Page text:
Over the next decade, Dunn established himself as the best Three True Outcomes (plate appearances ending in a homer, walk, or strikeout) player since, like, Rob Deer. I began writing about this back years ago, and it’s worth talking about it now again, as Dunn has recently addressed his potential retirement. He’s a free agent at the end of the season, and it may not be likely that the White Sox – on the verge of competing next year with the emergence of Jose Abreu this year and Carlos Rodon next – retain his services.

Not that there isn’t room for Dunn on a competing team; just maybe not in an everyday situation. But here’s where Dunn stands on the career boards, as of August 28th, 2014:

*459 homers. This year, Dunn passed Dave Kingman, Vlad Guerrero, Jeff Bagwell, and Carl Yastrzemski. He’ll pass Jose Canseco by the end of the season. Next year, assuming there’s a next year for the Big Donkey and that he hits 20+ homers, he’ll pass Dave Winfield, Chipper Jones, Carlos Delgado, Willie Stargell, and Stan Musial. If he signs somewhere, by the end of 2015, he’ll be within spitting distance of 500 homers, a mark once fabled, now somewhat watered down, considering 11 of the 26 members played during the PED era.

*1,310 walks. This season he passed Ty Cobb, Rusty Staub, Jack Clark, Ken Singelton, John Olerud, Al Kaline, Edgar Martinez, Luke Appling, and Fred McGriff. In the next month, assuming 13 walks, he’ll pass Ken Griffey the Elder, Mark McGwire, and Tony Phillips to be 39th all-time. Seventy walks next year will push him ahead of Manny Ramirez, Tim Raines, Eddie Murray, Todd Helton, Willie McCovey, Rafael Palmeiro, Jason Giambi, Reggie Jackson, Tris Speaker, and Dwight Evans, into 29th all-time.

*2,348 strikeouts. He passed Sammy Sosa last month to take over third place on this dubious list. Dunn is currently 620 strikeouts ahead of all-time leader Reggie Jackson’s pace at this age. Of course, Mr. October played for 21 seasons, and Dunn is already thinking about his rocking chair. Dunn is 200 strikeouts behind Jim Thome, and 249 behind Jackson. Would they throw a party after Dunn’s 2,598th K? Even in these weird days of irony and high strikeouts, that would be a bit weird. But who knows.

I’ve said this before, but even with the crazily escalating strikeout numbers, there’s just nobody active who will come close to threatening Dunn, let alone Reggie, in this stat. The closest player who still has some seasons left before he hangs ‘em up is David Ortiz, sporting 1,553 K’s. That’s 800 behind Dunn. And Big Papi is 38 years old. Ryan Howard is only 34 – Dunn’s age, for what it’s worth – and is at 1,551, but he’s essentially a platoon player, and probably won’t be around in four years.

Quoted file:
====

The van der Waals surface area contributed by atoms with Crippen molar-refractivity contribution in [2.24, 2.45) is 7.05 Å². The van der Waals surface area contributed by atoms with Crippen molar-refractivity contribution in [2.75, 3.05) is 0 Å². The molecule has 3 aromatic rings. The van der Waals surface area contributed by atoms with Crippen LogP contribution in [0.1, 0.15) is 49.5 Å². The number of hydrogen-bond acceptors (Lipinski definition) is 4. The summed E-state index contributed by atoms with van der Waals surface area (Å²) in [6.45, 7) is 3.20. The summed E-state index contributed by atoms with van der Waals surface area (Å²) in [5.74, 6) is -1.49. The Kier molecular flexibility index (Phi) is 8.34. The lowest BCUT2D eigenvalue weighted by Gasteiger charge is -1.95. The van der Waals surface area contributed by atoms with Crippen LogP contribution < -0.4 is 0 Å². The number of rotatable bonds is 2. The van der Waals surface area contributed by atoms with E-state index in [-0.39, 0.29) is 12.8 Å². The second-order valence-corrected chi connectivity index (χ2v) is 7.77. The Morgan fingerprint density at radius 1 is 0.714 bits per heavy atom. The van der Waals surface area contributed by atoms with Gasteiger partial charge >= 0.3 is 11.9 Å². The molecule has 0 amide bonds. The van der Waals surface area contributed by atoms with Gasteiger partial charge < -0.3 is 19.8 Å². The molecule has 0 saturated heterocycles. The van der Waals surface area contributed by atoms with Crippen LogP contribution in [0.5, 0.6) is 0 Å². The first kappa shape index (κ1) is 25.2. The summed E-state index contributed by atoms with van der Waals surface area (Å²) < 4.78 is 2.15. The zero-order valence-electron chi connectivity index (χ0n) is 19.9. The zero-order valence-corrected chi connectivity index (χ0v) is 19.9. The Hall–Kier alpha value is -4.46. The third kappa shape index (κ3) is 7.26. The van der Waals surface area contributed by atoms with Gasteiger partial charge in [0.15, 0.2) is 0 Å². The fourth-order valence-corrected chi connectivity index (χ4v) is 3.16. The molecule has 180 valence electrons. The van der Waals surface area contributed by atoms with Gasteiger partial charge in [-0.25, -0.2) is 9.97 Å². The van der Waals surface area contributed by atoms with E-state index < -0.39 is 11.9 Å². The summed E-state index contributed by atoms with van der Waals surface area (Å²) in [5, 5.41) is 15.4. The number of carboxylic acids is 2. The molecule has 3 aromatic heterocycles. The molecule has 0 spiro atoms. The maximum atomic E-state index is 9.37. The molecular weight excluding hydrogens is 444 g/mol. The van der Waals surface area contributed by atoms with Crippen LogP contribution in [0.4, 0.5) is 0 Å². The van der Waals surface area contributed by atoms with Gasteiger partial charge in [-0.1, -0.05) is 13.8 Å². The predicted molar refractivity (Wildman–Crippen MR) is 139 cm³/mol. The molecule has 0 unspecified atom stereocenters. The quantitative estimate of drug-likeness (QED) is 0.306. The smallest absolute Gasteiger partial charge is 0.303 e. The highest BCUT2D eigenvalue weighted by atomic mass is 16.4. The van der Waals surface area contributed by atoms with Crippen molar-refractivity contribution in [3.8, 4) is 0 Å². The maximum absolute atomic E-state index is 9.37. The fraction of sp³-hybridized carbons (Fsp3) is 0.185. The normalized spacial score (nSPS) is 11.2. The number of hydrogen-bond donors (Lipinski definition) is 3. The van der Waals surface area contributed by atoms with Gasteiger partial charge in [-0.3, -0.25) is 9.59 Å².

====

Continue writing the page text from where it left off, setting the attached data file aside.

Mark Reynolds is 30, and at 1,390 … but he’s a sub-.300 OBP guy, and there’s no defense for him starting regularly. Likewise, B.J. Upton (he’s only 29!) has a 1,328, but he’s been terrible for two years now, as Atlanta tries to offload his contract.

The only person I can see challenging this is … oddly … Mike Trout. Because he’ll be around for a long time (barring a Mickey-esque ankle injury), and he’s racking up strikeouts at an “excellent” pace. He’s now at 451. I think it’s totally possible that Trout ends his career as the all-time leader in so many statistics. God, what will Trout’s farewell tour be like? How will he be remembered?

And so, that’s kind of my point. It’s fun to project a player’s career as it passes over us day by day; as we see Adam Dunn break into the league with a crazy AB/HR ratio (he’s 10th all-time in that category), and look into the future and see what names from the past he’ll pass in specific individual stats.

Baseball, more than any other sport, is inextricably caught up in its own past and sense of history. Ironic, of course, because of the controversies and falsehoods surrounding not just its origins, but also its less-than-ethical stances on American issues. But for a sport whose stories and numbers are a constant presence in the game, thinking about players like these in the scope of the game’s history, makes it all the more fun.

From → History, Stats